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President's Message - Diane Graves-Smith
November 2003



Greetings to my fellow master naturalists,

I hope everyone is ready for fall. Although the thermometer isn't always cooperating, the plants are really amazing! The hummingbirds have feasted on all the nectar in sight. I've seen lots of Monarch butterflies coming through. And, best of all, we have a dynamite class of Master Naturalists-in-Training.

The enthusiasm and drive of this class has reinvigorated me to work harder. Just like the explosion of some plants this fall, they are motivating just to watch. It reminds me of why we got involved in the Master Naturalist Program in the first place. For me, it was the opportunity (and incentive) to work towards the improvement in our local environment. Through interaction with our class, I realize the importance of education in protecting our precious environment. So, how can we each (and individually) educate the public? Here are some things all of us can do:

  • Get a Horned Toad license plate. The extra charge is $25 per year, with the money going to the Texas Parks and Wildlife division where Michelle Haggerty and John Davis work. It is a very public indication of your interest in wildlife. And, it supports our Master Naturalist program.
  • Use native plants in your yard and become certified by Texas Parks and Wildlife and the National Wildlife Federation. Putting a sign in your yard for all the neighbors to see advertises the advantages of using native plants.
  • Tell friends and neighbors about the benefits to using native plants, recycling, composting, going organic, etc. All these areas are beneficial to the environment and we can teach by example.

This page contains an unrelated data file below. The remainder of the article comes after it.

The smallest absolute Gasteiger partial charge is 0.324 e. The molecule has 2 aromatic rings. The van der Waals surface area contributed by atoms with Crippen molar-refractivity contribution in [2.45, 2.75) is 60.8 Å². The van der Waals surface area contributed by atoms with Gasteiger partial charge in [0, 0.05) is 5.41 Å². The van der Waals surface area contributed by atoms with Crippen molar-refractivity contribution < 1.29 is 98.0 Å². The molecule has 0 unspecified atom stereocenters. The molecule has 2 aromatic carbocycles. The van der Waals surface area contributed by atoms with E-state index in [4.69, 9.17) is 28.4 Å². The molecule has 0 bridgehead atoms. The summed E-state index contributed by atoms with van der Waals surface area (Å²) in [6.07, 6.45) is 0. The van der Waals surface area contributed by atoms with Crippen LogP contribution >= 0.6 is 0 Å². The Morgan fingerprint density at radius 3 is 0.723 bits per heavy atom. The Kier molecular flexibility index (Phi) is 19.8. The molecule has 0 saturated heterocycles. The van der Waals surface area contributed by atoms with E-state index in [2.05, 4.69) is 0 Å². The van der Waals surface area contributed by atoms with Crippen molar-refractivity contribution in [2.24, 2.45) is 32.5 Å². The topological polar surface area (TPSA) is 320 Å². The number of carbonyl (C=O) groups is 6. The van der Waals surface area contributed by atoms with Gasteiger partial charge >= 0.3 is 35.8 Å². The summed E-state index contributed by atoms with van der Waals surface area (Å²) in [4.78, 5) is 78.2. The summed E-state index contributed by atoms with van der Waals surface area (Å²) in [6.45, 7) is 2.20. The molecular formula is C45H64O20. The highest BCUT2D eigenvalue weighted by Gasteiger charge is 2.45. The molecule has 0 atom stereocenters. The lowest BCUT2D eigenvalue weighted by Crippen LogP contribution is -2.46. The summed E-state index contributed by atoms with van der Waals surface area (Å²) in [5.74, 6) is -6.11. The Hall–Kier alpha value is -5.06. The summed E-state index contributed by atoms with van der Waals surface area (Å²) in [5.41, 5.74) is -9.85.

• Encourage organizations to which you belong (churches, schools, YMCA, Boy/Girl Scouts, garden clubs) to establish a Wildscape. Show them how it will reduce costs (water, fertilizer, mowing, etc), improve looks (there's nothing like having flowers blooming all summer) and invites wildlife into our lives (butterflies, birds and lizards will come). This, in turn, can be used to teach children about wildlife.
  • Recycle. There's no stronger message than to have your one small kitchen trash bag on the curb while all your neighbors have 3-4 large bags. This provides an opportunity to talk about recycling. In many of our cities, curbside recycling provides a painless way to get the message across.
  • Bring a friend to our next workday. (You may have to bribe them with an offer of a free lunch.) Seeing environmental protection in action is sometimes the only thing needed to educate someone.

I'm sure there are many more examples. We need to think of opportunities in our own lives. If each of were able to "convert" one person for the benefit of nature, the world would be a better place. I like that thought.

Diane



Cross Timbers Chapter, Texas Master Naturalist, Inc.   9601 Fossil Ridge Rd.   Fort Worth TX 76135

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